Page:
physical propertiesReading time:
The most interesting physical properties in terms of the treatment of water are as follows.
Due to the gradual compacting of the molecular structure, the density varies depending on the temperature and the pressure.
Pure water under normal pressure experiences a maximum at approximately 4°C (exactly 3.982°C) and its variation as a function of the temperature is as follows (table1) :
This property of water has various consequences, both in the natural world (stratification phenomena in lakes) and at treatment plants (for example: rising sludge in clarifiers).
At the pressure levels encountered in hydraulic systems, water is considered to be an incompressible fluid. As a matter of fact, it is a slightly elastic fluid: its volume decreases by approximately 0.048 % each time the pressure increases by one atmosphere.
Sea water, with a salinity of 35 g · L-1, has an average density of 1.0281 kg · L-1at 0°C; a salinity variation of 1 g · L-1 causes a variation in mass of 0.0008 kg · L-1.
Note: as pure water is the reference substance for measuring the density of liquids and solids, by definition its density equals 1.000.
specific heat (or specific thermal capacity)
This is very high for a liquid, being 4.18 kJ · (kg·°C)-1 or kJ · (kg . K)-1 (or 1 kcal · (kg · °C)-1 in old units) at a temperature of 20°C. It varies depending on the temperature, with a minimum of 4.1784 kJ· (kg · K)-1 at 30°C, rising to 4.2159 kJ · (kg · K)-1 at 100°C.
transformation enthalpies (or latent heats)
For fusion these are 334 kJ · kg-1 (or 6.01 kJ · mol-1) while for vaporisation the value is 2,259 kJ · kg-1 (or 40.657 kJ · mol-1) at normal pressure and at a temperature of 100°C.
The importance of specific heat and the vaporisation enthalpy ensures that the large expanses of water on the Earth’s surface constitute real heat accumulators. This is also why water is used as a heat-transfer fluid.
This is the ability of a fluid (liquid or gas) to withstand various internal movements (turbulence for instance), or overall movements (flow for example). This resistance is due to the moving molecules’ reciprocal friction. It is the reason for losses of kinetic energy (head loss) and therefore plays a major role in water treatment.
A distinction is drawn between two types of viscosity:
- dynamic (or absolute) viscosity µ, which is defined by the relationship between tangential shearing stress T (in Pa) and speed gradient V (in m/s) in a direction y (in m) that is perpendicular to the slide plane:
Standard sub-multiple: mPa · s
- kinematic viscosity v, which is defined by the relationship between the fluid’s dynamic viscosity µ and its density ρ:
Water’s viscosity decreases when the temperature increases (table 2).
To the contrary, it increases with the content of dissolved salts; sea water is therefore more viscous than river water (table 3).
The pressure has a quite special effect on water’s absolute viscosity. Unlike other liquids, moderate pressure makes water less viscous at low temperatures: to an extent it crushes its molecular organisational structure. When the pressure continues increasing, water assumes a liquid structure free of internal stresses, and follows the general rule - in other words, the viscosity increases with the pressure level.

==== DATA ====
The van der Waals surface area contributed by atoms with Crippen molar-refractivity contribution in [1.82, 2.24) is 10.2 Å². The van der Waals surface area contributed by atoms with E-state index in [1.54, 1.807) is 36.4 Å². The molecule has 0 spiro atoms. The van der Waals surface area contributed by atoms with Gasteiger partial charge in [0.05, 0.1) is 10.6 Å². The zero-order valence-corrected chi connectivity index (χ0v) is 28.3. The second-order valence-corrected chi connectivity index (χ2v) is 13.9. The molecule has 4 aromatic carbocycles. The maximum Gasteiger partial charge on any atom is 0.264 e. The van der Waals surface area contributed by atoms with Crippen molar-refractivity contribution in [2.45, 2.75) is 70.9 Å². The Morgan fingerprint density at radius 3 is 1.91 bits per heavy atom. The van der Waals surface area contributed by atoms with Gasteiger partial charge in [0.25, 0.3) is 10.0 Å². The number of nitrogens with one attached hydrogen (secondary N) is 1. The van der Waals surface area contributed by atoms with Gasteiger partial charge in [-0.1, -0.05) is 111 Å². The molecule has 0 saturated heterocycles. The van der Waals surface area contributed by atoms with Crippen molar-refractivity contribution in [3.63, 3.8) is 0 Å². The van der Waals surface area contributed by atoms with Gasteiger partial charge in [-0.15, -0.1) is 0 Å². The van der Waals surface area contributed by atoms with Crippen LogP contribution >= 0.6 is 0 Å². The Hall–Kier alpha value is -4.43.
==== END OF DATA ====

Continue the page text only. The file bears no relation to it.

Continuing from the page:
This characterises a property of interfaces (surfaces that limit two phases). It is defined as a tensile force which acts on the liquid’s surface by always tending to reduce the extent of the surface to the greatest possible extent (figure 3).
Its action is such that it causes a capillary rise of 15 cm at 18°C in a 0.1 mm-diameter tube.
Surface tension decreases when the temperature increases (table 4).
Adding dissolved salts generally increases the surface tension (γ = 74.6 mN.m-1 for an aqueous solution of NaCℓ at 1 mol · L-1, at a temperature of 18 °C).
Other substances decrease it, and these are called “surfactants”(detergents, for example).
Water’s dielectric constant, which is approximately 80 Farads Steradian per metre, is one of the highest known, which is why water has major ionising power.
water’s electrical conductivity
Water conducts only slightly. The conductivity of the purest water ever obtained is 4.2 micro siemens per metre at 20°C (for a resistivity of 23.8 mega-ohm centimetre). It increases when salts are dissolved in the water (see characteristics solution constants) and it varies depending on the temperature.
Water’s transparency depends on the wavelength of the light that passes through it. While ultraviolet passes through it well, infrared, which is so useful from a physical and biological perspective, hardly penetrates it. Water absorbs the red and orange parts of the visible spectrum to a high extent, which is the reason for the blue colour of the light that has passed through a thick layer of it.
This transparency is often used to assess certain forms of pollution and, consequently, the effectiveness of purification treatments, and likewise it influences the use of ultraviolet during disinfection.